[wp-meta] [Making WordPress.org] #1379: Lost text without warning when click link in Trac without JavaScript enabled

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Sun Nov 15 17:32:16 UTC 2015

#1379: Lost text without warning when click link in Trac without JavaScript
  Reporter:  pdfernhout  |      Owner:
      Type:  defect      |     Status:  new
  Priority:  normal      |  Component:  Trac
Resolution:              |   Keywords:
Changes (by pdfernhout):

 * priority:  lowest => normal


 Having reflected on this some more, here is an easily doable JavaScript
 proposal for WordPress Trac that would address the issue. If you look at a
 web page at TED without JavaScript, such as this one on
 the lost art of democratic debate], at the very top of the page on a
 contrasting color background it says:
 You have JavaScript disabled
 For the best experience, please turn JavaScript on. Here's how

 That text has a link that goes to [http://enable-javascript.com/ enable-

 So, if JavaScript is so essential to WordPress Trac, I'd suggest a similar

 The approach I mentioned above that I use for a single page app that is
 completely dependent on JavaScript is probably not best here. While it
 could work, it would require changes to have all content either be hidden
 or be added at runtime, which would be an architectural change. Likewise,
 just preventing use of the entire application when it is otherwise usable
 for browsing, like via an overlay div that blocks access to underlying
 content, is also probably not best either.

 One concern I see from more reflection is that even if only 1% of
 WordPress Trac users have JavaScript turned off like via NoScript (a
 guess, but we don't know for sure without quantified measurements), such
 techies may be a disproportionately higher percentage of Trac reporters
 than just 1%. For example, as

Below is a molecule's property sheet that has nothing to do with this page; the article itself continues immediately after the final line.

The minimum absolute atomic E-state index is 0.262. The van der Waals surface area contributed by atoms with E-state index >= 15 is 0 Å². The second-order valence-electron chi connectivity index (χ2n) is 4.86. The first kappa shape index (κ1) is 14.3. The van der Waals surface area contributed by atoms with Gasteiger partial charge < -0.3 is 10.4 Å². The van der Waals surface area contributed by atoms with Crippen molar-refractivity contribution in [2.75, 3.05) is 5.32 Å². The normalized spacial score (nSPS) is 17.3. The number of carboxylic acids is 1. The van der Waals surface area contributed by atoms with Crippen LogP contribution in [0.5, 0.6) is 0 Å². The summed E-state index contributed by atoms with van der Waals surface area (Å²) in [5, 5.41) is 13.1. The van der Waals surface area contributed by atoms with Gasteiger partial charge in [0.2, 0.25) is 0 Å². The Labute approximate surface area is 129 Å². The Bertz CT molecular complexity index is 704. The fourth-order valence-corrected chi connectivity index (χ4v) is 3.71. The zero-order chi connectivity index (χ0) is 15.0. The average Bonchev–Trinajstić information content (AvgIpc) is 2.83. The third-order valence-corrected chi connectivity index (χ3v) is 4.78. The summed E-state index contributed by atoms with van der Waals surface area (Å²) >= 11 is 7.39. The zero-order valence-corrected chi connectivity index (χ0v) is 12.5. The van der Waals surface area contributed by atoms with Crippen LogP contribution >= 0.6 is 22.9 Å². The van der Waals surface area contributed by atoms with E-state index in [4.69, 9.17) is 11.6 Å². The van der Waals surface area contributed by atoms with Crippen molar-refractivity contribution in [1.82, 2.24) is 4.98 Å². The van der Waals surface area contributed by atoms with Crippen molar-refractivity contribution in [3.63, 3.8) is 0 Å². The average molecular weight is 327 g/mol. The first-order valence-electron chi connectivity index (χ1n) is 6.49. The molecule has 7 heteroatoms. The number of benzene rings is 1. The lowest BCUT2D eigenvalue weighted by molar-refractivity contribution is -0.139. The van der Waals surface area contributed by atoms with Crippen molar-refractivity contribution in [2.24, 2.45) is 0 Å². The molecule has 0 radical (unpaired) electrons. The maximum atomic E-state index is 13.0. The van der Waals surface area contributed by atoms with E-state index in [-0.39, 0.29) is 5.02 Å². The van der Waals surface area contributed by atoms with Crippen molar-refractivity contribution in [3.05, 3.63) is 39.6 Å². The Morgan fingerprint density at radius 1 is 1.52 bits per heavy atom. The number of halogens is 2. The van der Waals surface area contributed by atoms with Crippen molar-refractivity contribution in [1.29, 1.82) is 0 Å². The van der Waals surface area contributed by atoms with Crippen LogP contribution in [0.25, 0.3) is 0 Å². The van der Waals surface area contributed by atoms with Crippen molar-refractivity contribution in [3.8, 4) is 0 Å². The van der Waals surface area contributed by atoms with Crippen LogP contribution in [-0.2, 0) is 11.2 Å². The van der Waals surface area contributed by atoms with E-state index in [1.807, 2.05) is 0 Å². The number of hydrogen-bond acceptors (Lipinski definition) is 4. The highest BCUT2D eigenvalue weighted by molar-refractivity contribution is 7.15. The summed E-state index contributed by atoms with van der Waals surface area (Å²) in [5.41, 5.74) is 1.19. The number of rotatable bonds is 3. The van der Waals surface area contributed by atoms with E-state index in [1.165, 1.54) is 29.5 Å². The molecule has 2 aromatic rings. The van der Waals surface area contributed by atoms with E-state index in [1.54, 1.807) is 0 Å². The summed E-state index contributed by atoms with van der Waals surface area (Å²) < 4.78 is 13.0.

[http://leeandmelindavarian.com/Melinda/index.html Melinda Varian
 documents], when IBM announced on the February 8, 1983 it would go "Object
 Code Only (OCO)" with its mainframe VM (virtual machine) source code
 instead of keeping the previous policy of having the source code
 accessible to all licensed users, who could share changes with other
 licensed users, forming the basis of a thriving community. The
 justification was in part that only a small percentage of the sites
 actually used the source code so access was not very important. I expect
 some lawyer or executive somewhere thought the benefits of preventing
 competitors gaining access to "secrets" would outweigh a very few unhappy
 users. Of course, those small number of sites that used the source code
 (Melinda Varian's Princeton University site was one of them) were the
 places that were continually fixing IBM's many bugs and providing various
 enhancements for free. That move has now been widely seen to have been a
 disaster for IBM as well as the VM community. IBM's move to supporting
 open source software in the 2000s was in part a reflection of that past
 experience as some long-time IBMers were still upset about that whole OCO
 decision (although obviously, industry trends with Linux played a part,

 So, in this case, if it turns out WordPress developers are ten times more
 likely to use something like NoScript, HTTP Switchboard, uBlock Origin,
 uMatrix, or whatever than the typical WordPress user, then one might find
 that 10% of Trac reporters are affected by this issue, which is then not
 insignificant. That's all speculation without metrics though.

 So, while it can be hard to prioritize the needs of a few when there are
 so many other things to be done affecting so many users, just because only
 1% of some pool of users may benefit from a feature does not necessarily
 mean that only 1% of the community will be affected by its removal or
 change. It really depends on the specific feature and the context and the
 specific users and their roles in the community. So, based on that
 reasoning, and now that I also have a plausible easy-to-make change to
 suggest with the TED site example, I'm bumping the priority back up to
 "normal". :-) People should feel free to bump it back down of course; I
 may be totally wrong.

Ticket URL: <https://meta.trac.wordpress.org/ticket/1379#comment:4>
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